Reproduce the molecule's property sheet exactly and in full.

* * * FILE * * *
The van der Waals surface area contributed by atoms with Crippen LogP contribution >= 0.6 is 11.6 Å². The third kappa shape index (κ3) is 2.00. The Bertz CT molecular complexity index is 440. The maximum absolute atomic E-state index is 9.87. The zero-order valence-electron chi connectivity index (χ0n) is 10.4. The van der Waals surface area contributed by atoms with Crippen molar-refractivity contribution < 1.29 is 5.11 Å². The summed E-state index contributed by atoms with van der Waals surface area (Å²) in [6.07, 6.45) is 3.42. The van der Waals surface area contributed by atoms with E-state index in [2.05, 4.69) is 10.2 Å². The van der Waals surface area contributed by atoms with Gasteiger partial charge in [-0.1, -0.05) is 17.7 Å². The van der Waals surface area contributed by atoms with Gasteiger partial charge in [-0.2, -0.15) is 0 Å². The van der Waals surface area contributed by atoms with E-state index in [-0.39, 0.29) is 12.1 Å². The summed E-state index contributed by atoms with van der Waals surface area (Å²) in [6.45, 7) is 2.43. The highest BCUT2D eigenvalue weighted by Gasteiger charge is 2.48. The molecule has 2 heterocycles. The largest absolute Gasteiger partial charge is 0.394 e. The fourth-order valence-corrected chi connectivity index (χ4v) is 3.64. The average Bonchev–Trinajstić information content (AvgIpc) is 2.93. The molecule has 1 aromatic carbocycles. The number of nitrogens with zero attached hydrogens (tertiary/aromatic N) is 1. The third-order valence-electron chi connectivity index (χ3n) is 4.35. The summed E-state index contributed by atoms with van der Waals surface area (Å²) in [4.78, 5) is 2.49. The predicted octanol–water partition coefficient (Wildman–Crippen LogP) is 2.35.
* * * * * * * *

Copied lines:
The van der Waals surface area contributed by atoms with Crippen LogP contribution >= 0.6 is 11.6 Å². The third kappa shape index (κ3) is 2.00. The Bertz CT molecular complexity index is 440. The maximum absolute atomic E-state index is 9.87. The zero-order valence-electron chi connectivity index (χ0n) is 10.4. The van der Waals surface area contributed by atoms with Crippen molar-refractivity contribution < 1.29 is 5.11 Å². The summed E-state index contributed by atoms with van der Waals surface area (Å²) in [6.07, 6.45) is 3.42. The van der Waals surface area contributed by atoms with E-state index in [2.05, 4.69) is 10.2 Å². The van der Waals surface area contributed by atoms with Gasteiger partial charge in [-0.1, -0.05) is 17.7 Å². The van der Waals surface area contributed by atoms with Gasteiger partial charge in [-0.2, -0.15) is 0 Å². The van der Waals surface area contributed by atoms with E-state index in [-0.39, 0.29) is 12.1 Å². The summed E-state index contributed by atoms with van der Waals surface area (Å²) in [6.45, 7) is 2.43. The highest BCUT2D eigenvalue weighted by Gasteiger charge is 2.48. The molecule has 2 heterocycles. The largest absolute Gasteiger partial charge is 0.394 e. The fourth-order valence-corrected chi connectivity index (χ4v) is 3.64. The average Bonchev–Trinajstić information content (AvgIpc) is 2.93. The molecule has 1 aromatic carbocycles. The number of nitrogens with zero attached hydrogens (tertiary/aromatic N) is 1. The third-order valence-electron chi connectivity index (χ3n) is 4.35. The summed E-state index contributed by atoms with van der Waals surface area (Å²) in [4.78, 5) is 2.49. The predicted octanol–water partition coefficient (Wildman–Crippen LogP) is 2.35.